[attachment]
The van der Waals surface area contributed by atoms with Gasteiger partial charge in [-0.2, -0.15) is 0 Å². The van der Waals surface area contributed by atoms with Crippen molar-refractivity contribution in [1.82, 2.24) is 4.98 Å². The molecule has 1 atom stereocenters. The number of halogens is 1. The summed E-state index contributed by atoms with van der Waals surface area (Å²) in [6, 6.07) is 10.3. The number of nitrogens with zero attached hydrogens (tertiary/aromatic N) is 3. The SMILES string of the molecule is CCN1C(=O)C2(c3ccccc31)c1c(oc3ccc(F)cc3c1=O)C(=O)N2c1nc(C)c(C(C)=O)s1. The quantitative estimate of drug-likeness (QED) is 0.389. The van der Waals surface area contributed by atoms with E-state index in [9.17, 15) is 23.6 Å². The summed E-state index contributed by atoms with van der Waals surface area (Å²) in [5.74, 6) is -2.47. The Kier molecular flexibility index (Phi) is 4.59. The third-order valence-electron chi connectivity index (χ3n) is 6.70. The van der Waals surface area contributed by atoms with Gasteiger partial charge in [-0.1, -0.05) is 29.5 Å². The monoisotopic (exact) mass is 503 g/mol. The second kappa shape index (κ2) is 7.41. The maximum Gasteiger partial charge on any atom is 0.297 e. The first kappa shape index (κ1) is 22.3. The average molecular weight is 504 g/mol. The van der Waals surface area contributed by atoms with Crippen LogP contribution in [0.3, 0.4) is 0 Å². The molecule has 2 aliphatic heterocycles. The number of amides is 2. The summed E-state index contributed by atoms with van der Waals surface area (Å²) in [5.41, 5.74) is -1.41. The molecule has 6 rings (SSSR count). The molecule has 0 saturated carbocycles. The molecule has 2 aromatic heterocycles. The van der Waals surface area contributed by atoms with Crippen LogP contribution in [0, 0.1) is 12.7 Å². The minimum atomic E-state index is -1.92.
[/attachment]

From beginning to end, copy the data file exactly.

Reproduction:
The van der Waals surface area contributed by atoms with Gasteiger partial charge in [-0.2, -0.15) is 0 Å². The van der Waals surface area contributed by atoms with Crippen molar-refractivity contribution in [1.82, 2.24) is 4.98 Å². The molecule has 1 atom stereocenters. The number of halogens is 1. The summed E-state index contributed by atoms with van der Waals surface area (Å²) in [6, 6.07) is 10.3. The number of nitrogens with zero attached hydrogens (tertiary/aromatic N) is 3. The SMILES string of the molecule is CCN1C(=O)C2(c3ccccc31)c1c(oc3ccc(F)cc3c1=O)C(=O)N2c1nc(C)c(C(C)=O)s1. The quantitative estimate of drug-likeness (QED) is 0.389. The van der Waals surface area contributed by atoms with E-state index in [9.17, 15) is 23.6 Å². The summed E-state index contributed by atoms with van der Waals surface area (Å²) in [5.74, 6) is -2.47. The Kier molecular flexibility index (Phi) is 4.59. The third-order valence-electron chi connectivity index (χ3n) is 6.70. The van der Waals surface area contributed by atoms with Gasteiger partial charge in [-0.1, -0.05) is 29.5 Å². The monoisotopic (exact) mass is 503 g/mol. The second kappa shape index (κ2) is 7.41. The maximum Gasteiger partial charge on any atom is 0.297 e. The first kappa shape index (κ1) is 22.3. The average molecular weight is 504 g/mol. The van der Waals surface area contributed by atoms with Crippen LogP contribution in [0.3, 0.4) is 0 Å². The molecule has 2 aliphatic heterocycles. The number of amides is 2. The summed E-state index contributed by atoms with van der Waals surface area (Å²) in [5.41, 5.74) is -1.41. The molecule has 6 rings (SSSR count). The molecule has 0 saturated carbocycles. The molecule has 2 aromatic heterocycles. The van der Waals surface area contributed by atoms with Crippen LogP contribution in [0, 0.1) is 12.7 Å². The minimum atomic E-state index is -1.92.